Skip to main content

Powershell Common Parameters - Sometimes they need to go in the bin


This will be a short post. Now and again I find myself needing to know the names of the common parameters that is added to an advanced function. Usually this is because I want to use splatting and want to remove any usage of those built-in parameters. Here is how you can do it.

This time I was working on an advanced function that had a lot of parameters, counting in at 34 to be more precise. There was also a nice mixture of default values and calculated values that required my attention. The function should output those parameters with their values like so:

-Param1 <value>
-Param2 <value>


Now I could use $PSboundparameters, however that would not include the parameters with default values, hence I went the other way and used $MyInvocation.MyCommand.Parameters. This will give me a dictionary list of all the parameters including the common parameters (see help about_commonparameters) and those have to be removed.

A couple of days ago I was browsing around the [System.Management.Automation] and [Microsoft.Powershell] .Net classes looking for something else and I found this cute little static property:
[System.Management.Automation.Cmdlet]::CommonParameters

image

Have been looking for this little bugger for some time now, really nice to find it! Armed with this it is quite easy to remove the CommonParameters from my list of parameters.


image
       
That was nice!

Cheers

Tore

Comments

Popular posts from this blog

Toying with audio in powershell

Controlling mute/unmute and the volume on you computer with powershell.


Add-Type -TypeDefinition @' using System.Runtime.InteropServices; [Guid("5CDF2C82-841E-4546-9722-0CF74078229A"), InterfaceType(ComInterfaceType.InterfaceIsIUnknown)] interface IAudioEndpointVolume { // f(), g(), ... are unused COM method slots. Define these if you care int f(); int g(); int h(); int i(); int SetMasterVolumeLevelScalar(float fLevel, System.Guid pguidEventContext); int j(); int GetMasterVolumeLevelScalar(out float pfLevel); int k(); int l(); int m(); int n(); int SetMute([MarshalAs(UnmanagedType.Bool)] bool bMute, System.Guid pguidEventContext); int GetMute(out bool pbMute); } [Guid("D666063F-1587-4E43-81F1-B948E807363F"), InterfaceType(ComInterfaceType.InterfaceIsIUnknown)] interface IMMDevice { int Activate(ref System.Guid id, int clsCtx, int activationParams, out IAudioEndpointVolume aev); } [Guid("A95664D2-9614-4F35-A746-DE8DB63617E6"), Interfa…

Serialize data with PowerShell

Currently I am working on a big new module. In this module, I need to persist data to disk and reprocess them at some point even if the module/PowerShell session was closed. I needed to serialize objects and save them to disk. It needed to be very efficient to be able to support a high volume of objects. Hence I decided to turn this serializer into a module called HashData.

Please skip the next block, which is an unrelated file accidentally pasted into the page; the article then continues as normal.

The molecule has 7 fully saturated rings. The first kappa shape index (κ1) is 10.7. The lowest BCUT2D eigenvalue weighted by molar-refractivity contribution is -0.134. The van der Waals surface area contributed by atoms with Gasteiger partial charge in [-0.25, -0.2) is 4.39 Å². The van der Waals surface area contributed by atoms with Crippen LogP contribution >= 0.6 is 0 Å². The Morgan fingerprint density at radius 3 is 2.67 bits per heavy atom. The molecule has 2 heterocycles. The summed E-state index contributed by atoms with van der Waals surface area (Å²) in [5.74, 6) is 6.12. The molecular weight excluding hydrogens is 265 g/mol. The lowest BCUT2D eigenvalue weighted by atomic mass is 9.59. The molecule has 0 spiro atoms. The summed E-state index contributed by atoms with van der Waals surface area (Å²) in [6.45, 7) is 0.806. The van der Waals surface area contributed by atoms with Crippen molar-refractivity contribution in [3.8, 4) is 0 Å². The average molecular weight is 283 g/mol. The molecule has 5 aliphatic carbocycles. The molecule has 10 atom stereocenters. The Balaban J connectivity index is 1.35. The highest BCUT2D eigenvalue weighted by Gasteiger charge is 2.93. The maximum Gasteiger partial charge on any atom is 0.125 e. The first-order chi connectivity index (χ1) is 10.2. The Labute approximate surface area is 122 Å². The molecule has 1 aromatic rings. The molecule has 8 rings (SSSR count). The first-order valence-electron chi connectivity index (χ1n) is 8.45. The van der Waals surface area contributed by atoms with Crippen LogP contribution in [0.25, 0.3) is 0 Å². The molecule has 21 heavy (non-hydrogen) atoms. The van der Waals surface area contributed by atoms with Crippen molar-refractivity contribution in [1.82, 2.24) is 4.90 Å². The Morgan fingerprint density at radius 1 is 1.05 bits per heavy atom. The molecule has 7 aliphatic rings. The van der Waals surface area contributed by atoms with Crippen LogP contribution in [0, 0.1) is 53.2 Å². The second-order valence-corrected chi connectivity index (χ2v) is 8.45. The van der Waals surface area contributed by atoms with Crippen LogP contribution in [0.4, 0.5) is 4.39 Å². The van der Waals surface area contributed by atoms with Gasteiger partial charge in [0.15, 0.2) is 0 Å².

Other Serializing methods

In PowerShell we have several possibilities to serialize objects. There are two cmdlets you can use which are built in:
Export-CliXmlConvertTo-JSON
Both are excellent options if you do not care about the size of the file. In my case I needed something lean and mean in terms of the size on disk for the serialized object. Lets do some tests to compare the different types:


(Hashdata.Object.ps1)

You might be curious why I do not use the Export-CliXML cmdlet and just use the [System.Management.Automation.PSSerializer]::Serialize static method. The static method will generate the same xml, however we …

Build your local powershell module repository - ProGet

So Windows Powershell Blog released a blog a couple of days ago (link). Not too long after, a discussion emerged about it being to complicated to setup. Even though the required software is open source (nugetgalleryserver), it looks like you need to have Visual Studio Installed to compile it. I looked into doing it without visual stuidio, however I have been unable to come up with a solution. I even tweeted about it since I am not an developer. Maybe someone how is familiar with “msbuild” could do a post on how to do it without VS.

Anyhow one of my twitter-friends (@sstranger) came to the rescue and pointed me in the direction of ProGet, hence the title of this post. ProGet comes in 2 different licensing modes
Free (reduced functionality)Enterprise (paid version with extra features)The good news is that the free version supports hosting a local PowershellGet repository which was my intention anyway. So off we go and create a Configration that can install ProGet for us. This is the conf…